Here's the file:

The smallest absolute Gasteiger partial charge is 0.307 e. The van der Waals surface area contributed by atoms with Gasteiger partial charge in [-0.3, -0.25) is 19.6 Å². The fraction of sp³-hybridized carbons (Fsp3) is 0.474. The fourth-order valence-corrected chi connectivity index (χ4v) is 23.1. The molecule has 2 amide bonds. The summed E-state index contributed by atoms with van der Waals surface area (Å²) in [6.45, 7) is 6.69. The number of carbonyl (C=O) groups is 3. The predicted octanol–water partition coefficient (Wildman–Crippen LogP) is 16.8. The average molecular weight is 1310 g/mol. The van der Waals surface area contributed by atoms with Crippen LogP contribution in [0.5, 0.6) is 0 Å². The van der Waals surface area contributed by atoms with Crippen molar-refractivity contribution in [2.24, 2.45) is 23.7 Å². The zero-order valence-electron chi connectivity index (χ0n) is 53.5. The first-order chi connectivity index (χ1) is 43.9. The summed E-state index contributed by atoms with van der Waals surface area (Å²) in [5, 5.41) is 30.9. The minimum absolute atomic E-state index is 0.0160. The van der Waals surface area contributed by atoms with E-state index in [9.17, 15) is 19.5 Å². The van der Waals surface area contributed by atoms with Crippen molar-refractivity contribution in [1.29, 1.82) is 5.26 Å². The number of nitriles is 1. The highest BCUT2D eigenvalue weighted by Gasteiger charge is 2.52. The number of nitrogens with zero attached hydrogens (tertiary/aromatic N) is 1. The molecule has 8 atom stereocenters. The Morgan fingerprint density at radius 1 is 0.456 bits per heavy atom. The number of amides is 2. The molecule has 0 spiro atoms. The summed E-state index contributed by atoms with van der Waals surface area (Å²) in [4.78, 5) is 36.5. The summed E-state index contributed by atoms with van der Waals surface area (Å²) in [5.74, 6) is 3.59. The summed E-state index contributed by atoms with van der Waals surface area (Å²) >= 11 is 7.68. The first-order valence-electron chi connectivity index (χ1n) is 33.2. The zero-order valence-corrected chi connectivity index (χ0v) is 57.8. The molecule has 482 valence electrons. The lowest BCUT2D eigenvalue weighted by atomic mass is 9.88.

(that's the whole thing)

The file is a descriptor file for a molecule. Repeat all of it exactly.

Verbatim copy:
The smallest absolute Gasteiger partial charge is 0.307 e. The van der Waals surface area contributed by atoms with Gasteiger partial charge in [-0.3, -0.25) is 19.6 Å². The fraction of sp³-hybridized carbons (Fsp3) is 0.474. The fourth-order valence-corrected chi connectivity index (χ4v) is 23.1. The molecule has 2 amide bonds. The summed E-state index contributed by atoms with van der Waals surface area (Å²) in [6.45, 7) is 6.69. The number of carbonyl (C=O) groups is 3. The predicted octanol–water partition coefficient (Wildman–Crippen LogP) is 16.8. The average molecular weight is 1310 g/mol. The van der Waals surface area contributed by atoms with Crippen LogP contribution in [0.5, 0.6) is 0 Å². The van der Waals surface area contributed by atoms with Crippen molar-refractivity contribution in [2.24, 2.45) is 23.7 Å². The zero-order valence-electron chi connectivity index (χ0n) is 53.5. The first-order chi connectivity index (χ1) is 43.9. The summed E-state index contributed by atoms with van der Waals surface area (Å²) in [5, 5.41) is 30.9. The minimum absolute atomic E-state index is 0.0160. The van der Waals surface area contributed by atoms with E-state index in [9.17, 15) is 19.5 Å². The van der Waals surface area contributed by atoms with Crippen molar-refractivity contribution in [1.29, 1.82) is 5.26 Å². The number of nitriles is 1. The highest BCUT2D eigenvalue weighted by Gasteiger charge is 2.52. The number of nitrogens with zero attached hydrogens (tertiary/aromatic N) is 1. The molecule has 8 atom stereocenters. The Morgan fingerprint density at radius 1 is 0.456 bits per heavy atom. The number of amides is 2. The molecule has 0 spiro atoms. The summed E-state index contributed by atoms with van der Waals surface area (Å²) in [4.78, 5) is 36.5. The summed E-state index contributed by atoms with van der Waals surface area (Å²) in [5.74, 6) is 3.59. The summed E-state index contributed by atoms with van der Waals surface area (Å²) >= 11 is 7.68. The first-order valence-electron chi connectivity index (χ1n) is 33.2. The zero-order valence-corrected chi connectivity index (χ0v) is 57.8. The molecule has 482 valence electrons. The lowest BCUT2D eigenvalue weighted by atomic mass is 9.88.